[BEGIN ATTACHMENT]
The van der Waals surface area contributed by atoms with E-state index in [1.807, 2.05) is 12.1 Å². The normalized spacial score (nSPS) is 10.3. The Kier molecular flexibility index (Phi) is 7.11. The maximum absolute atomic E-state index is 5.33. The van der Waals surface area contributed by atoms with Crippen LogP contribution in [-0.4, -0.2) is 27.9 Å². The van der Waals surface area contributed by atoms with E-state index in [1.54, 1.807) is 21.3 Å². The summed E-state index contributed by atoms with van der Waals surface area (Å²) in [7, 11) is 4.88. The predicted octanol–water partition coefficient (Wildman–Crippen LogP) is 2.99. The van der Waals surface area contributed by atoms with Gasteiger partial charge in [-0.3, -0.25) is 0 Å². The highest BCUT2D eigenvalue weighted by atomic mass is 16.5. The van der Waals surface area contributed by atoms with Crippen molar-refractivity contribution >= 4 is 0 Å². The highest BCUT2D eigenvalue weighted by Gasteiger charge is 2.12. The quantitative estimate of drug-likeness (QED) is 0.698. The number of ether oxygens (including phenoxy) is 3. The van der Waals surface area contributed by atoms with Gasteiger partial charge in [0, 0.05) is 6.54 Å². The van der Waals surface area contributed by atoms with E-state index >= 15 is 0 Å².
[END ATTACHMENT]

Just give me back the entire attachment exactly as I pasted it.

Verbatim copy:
The van der Waals surface area contributed by atoms with E-state index in [1.807, 2.05) is 12.1 Å². The normalized spacial score (nSPS) is 10.3. The Kier molecular flexibility index (Phi) is 7.11. The maximum absolute atomic E-state index is 5.33. The van der Waals surface area contributed by atoms with Crippen LogP contribution in [-0.4, -0.2) is 27.9 Å². The van der Waals surface area contributed by atoms with E-state index in [1.54, 1.807) is 21.3 Å². The summed E-state index contributed by atoms with van der Waals surface area (Å²) in [7, 11) is 4.88. The predicted octanol–water partition coefficient (Wildman–Crippen LogP) is 2.99. The van der Waals surface area contributed by atoms with Gasteiger partial charge in [-0.3, -0.25) is 0 Å². The highest BCUT2D eigenvalue weighted by atomic mass is 16.5. The van der Waals surface area contributed by atoms with Crippen molar-refractivity contribution >= 4 is 0 Å². The highest BCUT2D eigenvalue weighted by Gasteiger charge is 2.12. The quantitative estimate of drug-likeness (QED) is 0.698. The number of ether oxygens (including phenoxy) is 3. The van der Waals surface area contributed by atoms with Gasteiger partial charge in [0, 0.05) is 6.54 Å². The van der Waals surface area contributed by atoms with E-state index >= 15 is 0 Å².